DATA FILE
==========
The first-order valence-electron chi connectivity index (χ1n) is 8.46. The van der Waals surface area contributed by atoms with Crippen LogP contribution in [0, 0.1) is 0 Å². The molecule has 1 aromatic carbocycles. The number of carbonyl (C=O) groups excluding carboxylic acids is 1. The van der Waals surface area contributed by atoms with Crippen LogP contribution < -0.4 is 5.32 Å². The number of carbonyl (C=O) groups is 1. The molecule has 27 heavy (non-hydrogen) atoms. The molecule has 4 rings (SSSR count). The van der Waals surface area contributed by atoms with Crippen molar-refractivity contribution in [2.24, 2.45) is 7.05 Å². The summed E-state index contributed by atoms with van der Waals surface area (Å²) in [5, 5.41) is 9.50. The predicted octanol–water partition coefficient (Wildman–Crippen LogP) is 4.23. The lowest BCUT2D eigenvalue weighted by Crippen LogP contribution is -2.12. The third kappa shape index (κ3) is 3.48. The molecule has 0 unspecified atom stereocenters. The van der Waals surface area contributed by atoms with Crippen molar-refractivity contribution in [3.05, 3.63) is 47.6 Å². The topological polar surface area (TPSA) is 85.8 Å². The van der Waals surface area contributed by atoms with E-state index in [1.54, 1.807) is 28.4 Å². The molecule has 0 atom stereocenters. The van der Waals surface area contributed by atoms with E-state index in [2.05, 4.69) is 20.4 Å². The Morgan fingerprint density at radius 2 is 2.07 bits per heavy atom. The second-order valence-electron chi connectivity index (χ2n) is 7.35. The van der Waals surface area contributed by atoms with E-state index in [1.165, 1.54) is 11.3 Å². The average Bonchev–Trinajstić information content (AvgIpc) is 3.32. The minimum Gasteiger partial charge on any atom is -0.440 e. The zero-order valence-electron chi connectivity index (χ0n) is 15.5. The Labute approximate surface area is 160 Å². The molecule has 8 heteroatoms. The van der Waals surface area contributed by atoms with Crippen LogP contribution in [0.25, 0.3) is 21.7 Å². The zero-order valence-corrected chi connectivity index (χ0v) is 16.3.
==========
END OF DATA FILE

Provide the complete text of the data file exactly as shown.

The first-order valence-electron chi connectivity index (χ1n) is 8.46. The van der Waals surface area contributed by atoms with Crippen LogP contribution in [0, 0.1) is 0 Å². The molecule has 1 aromatic carbocycles. The number of carbonyl (C=O) groups excluding carboxylic acids is 1. The van der Waals surface area contributed by atoms with Crippen LogP contribution < -0.4 is 5.32 Å². The number of carbonyl (C=O) groups is 1. The molecule has 27 heavy (non-hydrogen) atoms. The molecule has 4 rings (SSSR count). The van der Waals surface area contributed by atoms with Crippen molar-refractivity contribution in [2.24, 2.45) is 7.05 Å². The summed E-state index contributed by atoms with van der Waals surface area (Å²) in [5, 5.41) is 9.50. The predicted octanol–water partition coefficient (Wildman–Crippen LogP) is 4.23. The lowest BCUT2D eigenvalue weighted by Crippen LogP contribution is -2.12. The third kappa shape index (κ3) is 3.48. The molecule has 0 unspecified atom stereocenters. The van der Waals surface area contributed by atoms with Crippen molar-refractivity contribution in [3.05, 3.63) is 47.6 Å². The topological polar surface area (TPSA) is 85.8 Å². The van der Waals surface area contributed by atoms with E-state index in [1.54, 1.807) is 28.4 Å². The molecule has 0 atom stereocenters. The van der Waals surface area contributed by atoms with E-state index in [2.05, 4.69) is 20.4 Å². The Morgan fingerprint density at radius 2 is 2.07 bits per heavy atom. The second-order valence-electron chi connectivity index (χ2n) is 7.35. The van der Waals surface area contributed by atoms with E-state index in [1.165, 1.54) is 11.3 Å². The average Bonchev–Trinajstić information content (AvgIpc) is 3.32. The minimum Gasteiger partial charge on any atom is -0.440 e. The zero-order valence-electron chi connectivity index (χ0n) is 15.5. The Labute approximate surface area is 160 Å². The molecule has 8 heteroatoms. The van der Waals surface area contributed by atoms with Crippen LogP contribution in [0.25, 0.3) is 21.7 Å². The zero-order valence-corrected chi connectivity index (χ0v) is 16.3.